The process of turning a medical invention into a commercial success is long and difficult, but it does provide significant benefits to patients and supports future academic research at Northwestern.  Before initiating the scientific and regulatory processes required for commercialization, it is critical for an investigator to safeguard their intellectual property (a work or invention that is a result of your creativity) by disclosing the invention to the Innovation and New Venture Office (INVO) who will assist in evaluating your patent opportunities and, if appropriate, submit a patent application.  Northwestern University is the patent holder for all patents that result from innovations and inventions created at Northwestern.  The inventor/investigator can establish a startup company and then license the product to insure the legal right for development; alternately, a commercial company can acquire the license from INVO or a partnership can be established with a pharmaceutical company. 

The process of review and approval of an invention for human use is overseen by the Food and Drug Administration (FDA), which sets the standards for safety and efficacy for approval of inventions.  The initial hurdle is the Investigational New Drug Application (IND).  This document contains pre-clinical safety and efficacy data with the primary goal of demonstrating that the product is reasonably safe for initial use in humans, and that the compound exhibits pharmacological activity that justifies commercial development.  The IND also contains manufacturing methods for the final product and the protocol for the first in human clinical trial.

FDA encourages discussion with potential IND applicants and has established procedures for pre-IND meetings.  Northwestern Startup Companies and those with licensed inventions can contact FDA when they determine it is appropriate; investigators whose products are not licensed must contact the Office for Research prior to contacting FDA.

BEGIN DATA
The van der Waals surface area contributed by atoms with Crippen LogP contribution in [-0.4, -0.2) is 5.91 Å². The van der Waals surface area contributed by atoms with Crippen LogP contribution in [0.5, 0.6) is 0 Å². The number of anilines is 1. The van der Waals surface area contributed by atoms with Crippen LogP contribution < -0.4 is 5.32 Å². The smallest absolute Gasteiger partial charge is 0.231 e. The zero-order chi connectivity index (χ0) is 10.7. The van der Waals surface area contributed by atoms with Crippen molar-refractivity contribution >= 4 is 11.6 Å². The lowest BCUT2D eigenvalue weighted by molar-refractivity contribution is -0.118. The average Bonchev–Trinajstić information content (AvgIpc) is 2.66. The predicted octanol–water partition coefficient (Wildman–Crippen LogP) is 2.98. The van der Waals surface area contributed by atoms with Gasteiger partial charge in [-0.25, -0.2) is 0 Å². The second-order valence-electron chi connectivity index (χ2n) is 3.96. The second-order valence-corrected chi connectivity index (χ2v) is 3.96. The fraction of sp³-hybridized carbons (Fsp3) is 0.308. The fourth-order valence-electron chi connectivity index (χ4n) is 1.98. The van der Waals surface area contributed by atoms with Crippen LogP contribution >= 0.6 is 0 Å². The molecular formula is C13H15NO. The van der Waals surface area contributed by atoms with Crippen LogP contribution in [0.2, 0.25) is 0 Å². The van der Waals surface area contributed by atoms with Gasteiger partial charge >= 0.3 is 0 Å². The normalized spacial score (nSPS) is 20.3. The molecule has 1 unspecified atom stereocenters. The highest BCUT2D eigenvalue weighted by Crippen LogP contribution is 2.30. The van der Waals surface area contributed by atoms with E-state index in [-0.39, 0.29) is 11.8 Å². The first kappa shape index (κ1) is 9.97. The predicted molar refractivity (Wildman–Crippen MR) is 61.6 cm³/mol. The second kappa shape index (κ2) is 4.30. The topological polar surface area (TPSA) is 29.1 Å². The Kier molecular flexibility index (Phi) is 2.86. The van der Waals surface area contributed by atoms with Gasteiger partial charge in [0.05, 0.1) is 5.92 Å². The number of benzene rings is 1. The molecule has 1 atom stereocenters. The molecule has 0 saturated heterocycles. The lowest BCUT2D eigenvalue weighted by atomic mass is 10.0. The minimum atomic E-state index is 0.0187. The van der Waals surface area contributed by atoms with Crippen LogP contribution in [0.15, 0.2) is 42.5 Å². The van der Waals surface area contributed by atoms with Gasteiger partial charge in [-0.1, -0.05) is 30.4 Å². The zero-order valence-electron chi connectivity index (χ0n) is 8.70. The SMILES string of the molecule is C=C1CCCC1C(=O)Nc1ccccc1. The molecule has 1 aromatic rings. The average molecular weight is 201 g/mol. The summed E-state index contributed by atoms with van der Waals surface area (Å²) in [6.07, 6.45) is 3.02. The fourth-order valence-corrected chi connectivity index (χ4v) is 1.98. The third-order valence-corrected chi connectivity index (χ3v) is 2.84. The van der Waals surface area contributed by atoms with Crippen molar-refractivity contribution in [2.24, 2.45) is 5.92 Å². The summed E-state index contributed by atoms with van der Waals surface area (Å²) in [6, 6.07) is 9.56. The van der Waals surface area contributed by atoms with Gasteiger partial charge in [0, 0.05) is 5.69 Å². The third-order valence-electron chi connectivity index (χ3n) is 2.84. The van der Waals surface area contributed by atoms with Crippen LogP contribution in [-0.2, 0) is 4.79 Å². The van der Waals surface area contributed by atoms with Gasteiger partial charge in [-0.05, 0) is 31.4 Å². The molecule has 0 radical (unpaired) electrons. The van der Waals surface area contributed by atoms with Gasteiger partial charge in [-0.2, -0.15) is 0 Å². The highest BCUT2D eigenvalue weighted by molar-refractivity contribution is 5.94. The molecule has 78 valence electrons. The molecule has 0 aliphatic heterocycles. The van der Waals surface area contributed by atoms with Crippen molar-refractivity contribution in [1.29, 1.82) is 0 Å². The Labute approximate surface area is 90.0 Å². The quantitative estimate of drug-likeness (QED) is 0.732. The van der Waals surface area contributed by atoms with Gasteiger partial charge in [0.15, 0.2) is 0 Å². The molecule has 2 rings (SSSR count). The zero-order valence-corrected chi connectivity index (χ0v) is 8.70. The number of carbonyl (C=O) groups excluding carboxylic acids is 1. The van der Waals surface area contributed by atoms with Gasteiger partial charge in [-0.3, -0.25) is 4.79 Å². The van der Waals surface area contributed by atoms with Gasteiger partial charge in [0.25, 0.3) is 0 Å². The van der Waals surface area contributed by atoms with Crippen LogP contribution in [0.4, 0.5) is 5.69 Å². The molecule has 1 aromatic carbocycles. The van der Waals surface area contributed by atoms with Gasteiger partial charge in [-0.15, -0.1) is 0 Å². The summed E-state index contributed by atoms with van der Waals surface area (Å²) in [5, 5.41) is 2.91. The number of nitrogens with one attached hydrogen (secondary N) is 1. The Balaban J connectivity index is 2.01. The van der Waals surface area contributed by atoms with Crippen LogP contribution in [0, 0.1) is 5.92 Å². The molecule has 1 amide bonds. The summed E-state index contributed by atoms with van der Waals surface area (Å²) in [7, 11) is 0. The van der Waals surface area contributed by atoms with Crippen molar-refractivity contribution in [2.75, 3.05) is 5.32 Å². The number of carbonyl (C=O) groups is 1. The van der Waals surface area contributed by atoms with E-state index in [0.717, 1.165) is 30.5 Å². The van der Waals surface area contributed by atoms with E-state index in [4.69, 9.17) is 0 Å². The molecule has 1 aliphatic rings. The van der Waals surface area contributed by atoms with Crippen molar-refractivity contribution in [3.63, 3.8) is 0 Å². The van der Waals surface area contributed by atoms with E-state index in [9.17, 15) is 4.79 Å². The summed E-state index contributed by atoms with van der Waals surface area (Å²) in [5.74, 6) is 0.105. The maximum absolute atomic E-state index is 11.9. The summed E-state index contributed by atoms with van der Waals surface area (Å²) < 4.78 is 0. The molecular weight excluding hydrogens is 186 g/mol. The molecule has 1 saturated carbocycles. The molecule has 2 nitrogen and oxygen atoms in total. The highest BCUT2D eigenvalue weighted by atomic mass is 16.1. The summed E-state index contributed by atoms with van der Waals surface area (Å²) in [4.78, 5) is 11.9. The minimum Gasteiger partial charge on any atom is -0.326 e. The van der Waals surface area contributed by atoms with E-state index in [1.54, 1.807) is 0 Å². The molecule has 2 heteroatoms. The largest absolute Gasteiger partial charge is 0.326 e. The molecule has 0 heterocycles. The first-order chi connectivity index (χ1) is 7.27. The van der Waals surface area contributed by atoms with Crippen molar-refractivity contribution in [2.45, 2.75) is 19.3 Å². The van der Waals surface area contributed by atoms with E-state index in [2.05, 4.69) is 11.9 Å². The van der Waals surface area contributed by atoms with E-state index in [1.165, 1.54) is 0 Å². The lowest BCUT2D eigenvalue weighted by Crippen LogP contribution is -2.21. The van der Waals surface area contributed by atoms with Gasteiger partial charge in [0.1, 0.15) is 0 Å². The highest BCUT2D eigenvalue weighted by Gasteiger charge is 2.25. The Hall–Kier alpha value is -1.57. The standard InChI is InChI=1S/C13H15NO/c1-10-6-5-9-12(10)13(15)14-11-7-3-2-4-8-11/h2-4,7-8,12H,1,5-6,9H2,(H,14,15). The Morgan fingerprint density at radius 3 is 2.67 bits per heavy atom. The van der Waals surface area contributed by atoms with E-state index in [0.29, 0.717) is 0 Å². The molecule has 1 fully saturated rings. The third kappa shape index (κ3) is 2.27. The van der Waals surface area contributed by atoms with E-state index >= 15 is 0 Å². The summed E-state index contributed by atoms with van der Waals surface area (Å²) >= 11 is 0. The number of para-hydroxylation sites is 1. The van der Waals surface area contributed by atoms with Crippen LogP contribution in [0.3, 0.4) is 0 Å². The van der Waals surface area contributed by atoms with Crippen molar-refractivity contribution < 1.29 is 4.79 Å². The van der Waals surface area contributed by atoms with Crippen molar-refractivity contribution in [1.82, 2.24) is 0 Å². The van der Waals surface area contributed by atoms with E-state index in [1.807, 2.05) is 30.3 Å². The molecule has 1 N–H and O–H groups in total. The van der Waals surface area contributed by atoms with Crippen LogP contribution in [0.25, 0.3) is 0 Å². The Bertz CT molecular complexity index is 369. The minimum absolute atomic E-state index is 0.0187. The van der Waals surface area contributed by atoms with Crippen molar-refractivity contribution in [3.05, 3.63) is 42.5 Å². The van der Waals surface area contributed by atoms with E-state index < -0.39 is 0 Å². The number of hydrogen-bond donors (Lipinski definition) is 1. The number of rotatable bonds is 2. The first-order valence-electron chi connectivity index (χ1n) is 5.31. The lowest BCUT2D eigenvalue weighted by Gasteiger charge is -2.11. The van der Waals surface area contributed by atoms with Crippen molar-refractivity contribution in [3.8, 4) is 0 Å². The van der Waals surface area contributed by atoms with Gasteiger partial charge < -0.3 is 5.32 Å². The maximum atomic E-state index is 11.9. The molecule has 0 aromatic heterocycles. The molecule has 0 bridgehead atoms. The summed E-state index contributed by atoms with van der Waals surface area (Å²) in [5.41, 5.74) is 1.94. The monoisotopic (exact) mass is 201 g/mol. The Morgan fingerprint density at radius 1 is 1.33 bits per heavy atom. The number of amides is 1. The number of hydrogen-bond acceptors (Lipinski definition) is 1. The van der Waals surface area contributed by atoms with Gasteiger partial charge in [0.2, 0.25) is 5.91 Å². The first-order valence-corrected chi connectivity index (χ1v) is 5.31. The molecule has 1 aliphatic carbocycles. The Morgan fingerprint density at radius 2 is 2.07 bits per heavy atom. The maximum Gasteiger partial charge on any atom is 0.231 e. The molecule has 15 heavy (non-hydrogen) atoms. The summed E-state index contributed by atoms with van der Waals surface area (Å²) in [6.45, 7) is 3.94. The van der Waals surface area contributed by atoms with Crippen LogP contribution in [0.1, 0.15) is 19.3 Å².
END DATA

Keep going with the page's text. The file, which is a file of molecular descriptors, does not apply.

The FDA also requires that a Sponsor to be identified for each IND before an IND can be approved.  The Sponsor can be an investigator, an academic institution, an inventor’s startup company or a pharmaceutical company.  The Sponsor is responsible for the proper conduct of the clinical studies, safety of the study participants and reporting of information resultant from the clinical trials.  Northwestern’s sponsorship of an IND must be approved thru the Office for Research.   

The initial investigation of the invention in humans is referred to as a “First in Human Trial” or a Phase I clinical trial.  Phase I studies primarily evaluate the safety of the invention in either normal human subjects or in patients in the indicated population. Once initial safety has been demonstrated, the Sponsor amends the IND with additional clinical protocols.  The next set of required clinical protocols, Phase II studies, describe studies to be conducted in patients in the disease indication to establish additional safety and preliminary efficacy.  Finally, the invention is tested in a large population of patients in the indication to further characterize safety and demonstrate efficacy (Phase III studies).  Successful completion of the Phase III studies allows for the submission of a New Drug Application (NDA).  FDA approval of the application allows for commercialization of the drug. 




This website will focus on the process to complete and file an IND.

The IND Process

To explore each step in the IND process, please click here.

To learn more about the FDA, please click here